I'm trying to find the electrochemical equivalent for zinc in an experiment. I am carrying out electrolysis of zinc sulfate solution. According to Faraday's law, m=zq. I made a 0.1 M solution and kept time for electrolysis constant (1 min). To get a value for z I plotted the mass over the charge (I*t). The current was varied. I'm getting a linear trend (mass deposited increases with increase in current) but a huge discrepancy of 100%. Also in the experiment, after the electrolysis I noticed that the zinc separated and got suspended in the solution when I disconnected the electrode to measure the new mass. This could have affected results. Any reasons for this? I might be able to redo the experiment if someone knows how I can solve this or get better results. The metal ions should undergo reduction at the cathode. Maybe that's not happening?

P.s I also did it for copper sulfate and it was worse. Almost no copper stayed on the electrode after electrolysis Also I used graphite electrodes for this. Before this, for another experiment I electroplated zinc with copper and all of it deposited. Maybe get better results with zinc/copper electrodes for this experiment instead of graphite?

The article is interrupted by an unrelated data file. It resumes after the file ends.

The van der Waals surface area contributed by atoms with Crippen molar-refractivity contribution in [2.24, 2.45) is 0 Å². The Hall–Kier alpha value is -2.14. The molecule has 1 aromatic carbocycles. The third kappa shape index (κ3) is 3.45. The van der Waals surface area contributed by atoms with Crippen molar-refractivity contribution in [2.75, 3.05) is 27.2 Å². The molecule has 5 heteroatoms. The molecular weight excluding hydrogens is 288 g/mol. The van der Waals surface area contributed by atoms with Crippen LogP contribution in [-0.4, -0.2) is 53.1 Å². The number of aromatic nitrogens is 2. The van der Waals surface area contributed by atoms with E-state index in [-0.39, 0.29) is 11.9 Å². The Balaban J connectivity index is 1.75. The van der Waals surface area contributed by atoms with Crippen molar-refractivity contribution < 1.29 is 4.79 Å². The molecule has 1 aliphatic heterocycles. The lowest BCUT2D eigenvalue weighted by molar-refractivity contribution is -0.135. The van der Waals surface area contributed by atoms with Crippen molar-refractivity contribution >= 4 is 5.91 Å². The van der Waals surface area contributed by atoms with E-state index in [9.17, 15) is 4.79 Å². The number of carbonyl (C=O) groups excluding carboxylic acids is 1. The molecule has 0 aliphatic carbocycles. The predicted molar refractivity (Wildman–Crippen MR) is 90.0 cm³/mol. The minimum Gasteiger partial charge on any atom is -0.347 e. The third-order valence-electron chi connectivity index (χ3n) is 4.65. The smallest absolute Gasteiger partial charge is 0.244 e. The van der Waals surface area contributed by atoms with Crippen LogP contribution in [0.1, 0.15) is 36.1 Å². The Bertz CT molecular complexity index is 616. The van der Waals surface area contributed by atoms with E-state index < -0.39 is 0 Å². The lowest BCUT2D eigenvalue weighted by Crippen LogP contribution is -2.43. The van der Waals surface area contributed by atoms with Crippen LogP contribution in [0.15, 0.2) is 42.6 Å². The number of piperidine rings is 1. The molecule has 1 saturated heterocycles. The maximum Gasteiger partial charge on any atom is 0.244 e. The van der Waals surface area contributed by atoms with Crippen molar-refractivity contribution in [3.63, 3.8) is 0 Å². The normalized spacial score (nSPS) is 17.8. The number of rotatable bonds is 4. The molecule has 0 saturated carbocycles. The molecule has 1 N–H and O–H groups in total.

Regards, Haseeb

  • $\begingroup$ Try reducing the current density, by increasing the electrode's size or by reducing current. $\endgroup$ – Gert Dec 5 '17 at 18:04
  • $\begingroup$ @Gert But I am already varying current from 1 to 5 A in steps of 1A. But do you think it would be possible to the same experiment and get the same relationship if I use copper electrodes instead of graphite. Because I didn't get an issue with the copper electrodes. $\endgroup$ – 0Darkvoid0 Dec 5 '17 at 18:24
  • $\begingroup$ $5\ \mathrm{A}$ is very high current for a 0.1 M solution. Graphite really isn't suitable. Better use the respective metals. $\endgroup$ – Gert Dec 5 '17 at 18:49
  • $\begingroup$ Ok, I will try that then. Do you know if the relationship still holds, m=zQ? (keeping time constant of course.) $\endgroup$ – 0Darkvoid0 Dec 5 '17 at 20:43
  • $\begingroup$ Yes, of course. Faraday's Law, basically. $\endgroup$ – Gert Dec 5 '17 at 20:48

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